Standing before a crate at a pet shop in Downtown Cairo, Ahmed is trying to encourage Nada, his six-year-old daughter, to pick a kitten that she would like to take home.
With curious eyes and after a bit of hesitation, Nada holds her dad’s hand with one hand and with the other points to a grey kitten with blue eyes and says “this one.” When the kitten is taken out of the cart, Ahmed passes it to Nada and helps her to carefully put it in the cat carrier they have brought along.
Nada is immediately immersed in patting the kitten. “I think it was a good idea to get her the kitten. It will help her deal with the fact that I have to travel and work abroad without being able to take her or Maha, my wife, with me – at least for a while,” Ahmed says.
It is a matter of days before Ahmed starts to pack and get ready for a new job in the Gulf. When he announced the news to Nada, his only daughter, a few weeks ago, she did not like the idea and lost some of her otherwise active and friendly nature.
Maha consulted a psychologist friend because she knew that her daughter was very attached to her father.
“The psychologist said it was normal and that we needed to think of doing something that would keep Nada busy and give her a sense of fulfilment to make up for my absence,” Ahmed said. He added that his wife had observed Nada’s affinity to cats.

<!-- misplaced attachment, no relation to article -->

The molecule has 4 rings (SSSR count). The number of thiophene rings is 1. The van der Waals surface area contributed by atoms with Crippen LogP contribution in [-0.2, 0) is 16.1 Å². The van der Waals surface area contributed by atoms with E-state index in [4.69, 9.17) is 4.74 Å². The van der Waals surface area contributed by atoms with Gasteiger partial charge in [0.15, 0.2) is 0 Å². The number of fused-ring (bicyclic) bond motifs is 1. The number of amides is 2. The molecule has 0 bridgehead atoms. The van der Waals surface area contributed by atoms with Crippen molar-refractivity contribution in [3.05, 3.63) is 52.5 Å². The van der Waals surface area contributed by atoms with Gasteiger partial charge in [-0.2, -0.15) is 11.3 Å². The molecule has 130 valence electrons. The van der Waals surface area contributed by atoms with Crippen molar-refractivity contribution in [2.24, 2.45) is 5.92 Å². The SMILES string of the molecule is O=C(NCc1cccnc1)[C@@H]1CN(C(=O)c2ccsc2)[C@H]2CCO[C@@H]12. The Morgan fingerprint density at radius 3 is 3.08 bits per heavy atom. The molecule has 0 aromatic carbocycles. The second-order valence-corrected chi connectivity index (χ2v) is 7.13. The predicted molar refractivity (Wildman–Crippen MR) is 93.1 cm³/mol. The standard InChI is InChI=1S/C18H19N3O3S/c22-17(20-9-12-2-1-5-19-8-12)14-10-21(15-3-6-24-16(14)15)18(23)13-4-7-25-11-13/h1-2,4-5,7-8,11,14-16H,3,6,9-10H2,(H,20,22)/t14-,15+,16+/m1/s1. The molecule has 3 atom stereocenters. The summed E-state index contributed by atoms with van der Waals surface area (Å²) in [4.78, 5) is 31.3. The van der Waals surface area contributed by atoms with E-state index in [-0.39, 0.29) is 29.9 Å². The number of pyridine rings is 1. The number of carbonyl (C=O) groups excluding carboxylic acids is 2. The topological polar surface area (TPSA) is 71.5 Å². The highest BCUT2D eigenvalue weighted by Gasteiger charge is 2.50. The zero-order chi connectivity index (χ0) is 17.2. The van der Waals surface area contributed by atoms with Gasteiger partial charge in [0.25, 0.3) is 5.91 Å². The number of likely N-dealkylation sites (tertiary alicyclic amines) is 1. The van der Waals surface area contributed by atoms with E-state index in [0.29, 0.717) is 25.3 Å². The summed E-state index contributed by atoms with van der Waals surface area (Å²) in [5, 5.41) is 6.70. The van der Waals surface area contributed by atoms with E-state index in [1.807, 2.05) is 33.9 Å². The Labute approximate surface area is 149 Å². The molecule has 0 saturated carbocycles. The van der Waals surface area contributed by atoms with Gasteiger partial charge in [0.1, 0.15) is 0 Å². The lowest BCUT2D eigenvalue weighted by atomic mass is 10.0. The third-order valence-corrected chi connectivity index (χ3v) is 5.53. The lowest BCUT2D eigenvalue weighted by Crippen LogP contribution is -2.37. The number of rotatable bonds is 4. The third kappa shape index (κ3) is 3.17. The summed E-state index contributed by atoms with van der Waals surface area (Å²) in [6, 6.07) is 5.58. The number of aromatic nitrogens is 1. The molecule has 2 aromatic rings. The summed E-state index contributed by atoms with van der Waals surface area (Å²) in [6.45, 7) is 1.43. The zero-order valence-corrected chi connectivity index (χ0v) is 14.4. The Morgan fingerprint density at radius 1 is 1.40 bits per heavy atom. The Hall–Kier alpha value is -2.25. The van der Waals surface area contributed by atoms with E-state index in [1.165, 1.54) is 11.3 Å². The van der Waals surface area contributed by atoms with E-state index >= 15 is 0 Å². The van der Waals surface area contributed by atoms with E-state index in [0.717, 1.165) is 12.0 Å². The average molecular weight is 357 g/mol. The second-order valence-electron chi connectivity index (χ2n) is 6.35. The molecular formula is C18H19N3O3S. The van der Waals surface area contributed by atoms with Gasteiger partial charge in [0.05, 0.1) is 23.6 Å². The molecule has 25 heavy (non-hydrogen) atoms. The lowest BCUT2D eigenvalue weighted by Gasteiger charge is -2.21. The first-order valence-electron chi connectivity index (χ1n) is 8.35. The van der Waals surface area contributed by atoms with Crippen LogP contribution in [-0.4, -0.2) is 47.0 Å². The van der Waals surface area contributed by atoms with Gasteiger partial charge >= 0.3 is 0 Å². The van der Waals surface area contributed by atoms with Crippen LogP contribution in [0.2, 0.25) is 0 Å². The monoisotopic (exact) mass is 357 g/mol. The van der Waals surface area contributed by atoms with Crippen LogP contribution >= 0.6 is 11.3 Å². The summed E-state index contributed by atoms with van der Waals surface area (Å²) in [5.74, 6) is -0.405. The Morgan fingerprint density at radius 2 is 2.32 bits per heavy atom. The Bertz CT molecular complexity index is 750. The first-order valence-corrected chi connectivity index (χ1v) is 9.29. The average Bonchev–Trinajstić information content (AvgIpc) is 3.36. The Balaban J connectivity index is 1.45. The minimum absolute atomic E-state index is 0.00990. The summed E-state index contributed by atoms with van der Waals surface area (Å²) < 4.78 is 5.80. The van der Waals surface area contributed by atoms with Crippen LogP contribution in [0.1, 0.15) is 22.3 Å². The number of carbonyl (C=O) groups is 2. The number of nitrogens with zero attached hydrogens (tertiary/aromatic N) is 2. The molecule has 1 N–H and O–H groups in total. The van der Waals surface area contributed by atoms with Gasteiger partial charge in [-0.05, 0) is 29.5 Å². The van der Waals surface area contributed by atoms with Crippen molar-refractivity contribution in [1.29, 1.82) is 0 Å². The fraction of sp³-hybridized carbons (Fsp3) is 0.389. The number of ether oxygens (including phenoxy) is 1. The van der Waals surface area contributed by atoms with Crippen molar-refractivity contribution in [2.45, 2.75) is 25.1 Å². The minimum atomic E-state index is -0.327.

“So, I said let’s get her a cat, and Maha immediately approved. I hope it will work,” he said.
According to Mona Ramadan, an assistant professor of psychiatry at Damietta University, “pets have a scientifically proven therapeutic effect” on many people. This is especially the case with those under pressure, whether emotional or mental, she added.
“Many people, including children and the elderly, who are suffering from disorders, grieving, or traumas could really benefit from the presence of pets,” Ramadan said.
Pets give people the chance to be care-givers and to be rewarded for this through their pets’ purrs or other noises, leading to the release of relaxation and happiness hormones. This, she said, is also the basis of pet-assisted therapy.
It was in the US in the 1960s that researchers first started to identify evidence of the joy that people may feel as a result of even short-term or sporadic interaction with pets. A few years down the road, it was proven that pets can help with the release of serotonin, a hormone responsible for relaxation.
In Egypt, Ramadan said, psychotherapy is starting to find its way to pet-assisted therapy that is already well-established in several countries. “We are still at the beginning of the learning process, but it has started to happen,” she said.
In February this year, Ramadan worked in collaboration with US experts to organise an online course for interested psychiatrists, psychologists, and others who work in therapy and relevant fields, including by providing care for children with special needs, elderly people with declining health, and individuals with tough health problems.
“The idea everyone in this course was trying to learn was how to integrate pet-assisted therapy into their work,” Ramadan said. She added that the therapy does not replace the need for medical assistance or regular psychotherapy.
“It just helps with the therapy, and of course in some cases it could be a big part of it,” she explained. “Ultimately, people with cognitive issues will have to have treatment, but pets can certainly help,” she added.